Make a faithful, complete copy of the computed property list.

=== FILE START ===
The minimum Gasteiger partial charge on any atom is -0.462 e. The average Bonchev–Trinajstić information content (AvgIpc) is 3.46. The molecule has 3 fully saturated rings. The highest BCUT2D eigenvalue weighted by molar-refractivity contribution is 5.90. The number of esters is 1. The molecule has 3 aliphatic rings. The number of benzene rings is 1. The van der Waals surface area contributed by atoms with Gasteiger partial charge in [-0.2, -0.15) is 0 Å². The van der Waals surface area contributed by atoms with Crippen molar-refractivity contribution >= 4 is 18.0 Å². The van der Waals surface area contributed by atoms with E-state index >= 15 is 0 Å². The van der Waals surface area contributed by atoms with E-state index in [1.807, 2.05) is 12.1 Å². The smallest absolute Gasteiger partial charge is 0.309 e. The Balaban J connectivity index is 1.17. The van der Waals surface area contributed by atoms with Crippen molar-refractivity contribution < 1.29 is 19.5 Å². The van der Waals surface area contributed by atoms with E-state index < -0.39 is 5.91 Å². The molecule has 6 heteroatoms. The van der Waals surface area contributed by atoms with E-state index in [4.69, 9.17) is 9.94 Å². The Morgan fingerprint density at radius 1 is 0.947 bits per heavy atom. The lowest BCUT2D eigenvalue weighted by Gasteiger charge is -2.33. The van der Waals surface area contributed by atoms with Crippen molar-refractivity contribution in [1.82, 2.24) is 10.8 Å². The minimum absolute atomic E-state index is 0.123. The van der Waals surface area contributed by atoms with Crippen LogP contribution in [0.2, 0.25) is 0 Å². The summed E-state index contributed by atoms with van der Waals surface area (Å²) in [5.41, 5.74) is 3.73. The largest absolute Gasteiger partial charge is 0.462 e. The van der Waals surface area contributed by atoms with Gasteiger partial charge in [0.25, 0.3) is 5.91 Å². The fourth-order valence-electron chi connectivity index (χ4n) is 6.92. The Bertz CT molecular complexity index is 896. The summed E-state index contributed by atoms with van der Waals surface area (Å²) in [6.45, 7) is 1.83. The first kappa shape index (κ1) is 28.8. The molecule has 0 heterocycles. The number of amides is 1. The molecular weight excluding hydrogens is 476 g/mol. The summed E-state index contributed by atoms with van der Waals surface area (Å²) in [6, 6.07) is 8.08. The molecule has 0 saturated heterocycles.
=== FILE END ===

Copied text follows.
The minimum Gasteiger partial charge on any atom is -0.462 e. The average Bonchev–Trinajstić information content (AvgIpc) is 3.46. The molecule has 3 fully saturated rings. The highest BCUT2D eigenvalue weighted by molar-refractivity contribution is 5.90. The number of esters is 1. The molecule has 3 aliphatic rings. The number of benzene rings is 1. The van der Waals surface area contributed by atoms with Gasteiger partial charge in [-0.2, -0.15) is 0 Å². The van der Waals surface area contributed by atoms with Crippen molar-refractivity contribution >= 4 is 18.0 Å². The van der Waals surface area contributed by atoms with E-state index >= 15 is 0 Å². The van der Waals surface area contributed by atoms with E-state index in [1.807, 2.05) is 12.1 Å². The smallest absolute Gasteiger partial charge is 0.309 e. The Balaban J connectivity index is 1.17. The van der Waals surface area contributed by atoms with Crippen molar-refractivity contribution < 1.29 is 19.5 Å². The van der Waals surface area contributed by atoms with E-state index < -0.39 is 5.91 Å². The molecule has 6 heteroatoms. The van der Waals surface area contributed by atoms with E-state index in [4.69, 9.17) is 9.94 Å². The Morgan fingerprint density at radius 1 is 0.947 bits per heavy atom. The lowest BCUT2D eigenvalue weighted by Gasteiger charge is -2.33. The van der Waals surface area contributed by atoms with Crippen molar-refractivity contribution in [1.82, 2.24) is 10.8 Å². The minimum absolute atomic E-state index is 0.123. The van der Waals surface area contributed by atoms with Crippen LogP contribution in [0.2, 0.25) is 0 Å². The summed E-state index contributed by atoms with van der Waals surface area (Å²) in [5.41, 5.74) is 3.73. The largest absolute Gasteiger partial charge is 0.462 e. The van der Waals surface area contributed by atoms with Gasteiger partial charge in [0.25, 0.3) is 5.91 Å². The fourth-order valence-electron chi connectivity index (χ4n) is 6.92. The Bertz CT molecular complexity index is 896. The summed E-state index contributed by atoms with van der Waals surface area (Å²) in [6.45, 7) is 1.83. The first kappa shape index (κ1) is 28.8. The molecule has 0 heterocycles. The number of amides is 1. The molecular weight excluding hydrogens is 476 g/mol. The summed E-state index contributed by atoms with van der Waals surface area (Å²) in [6, 6.07) is 8.08. The molecule has 0 saturated heterocycles.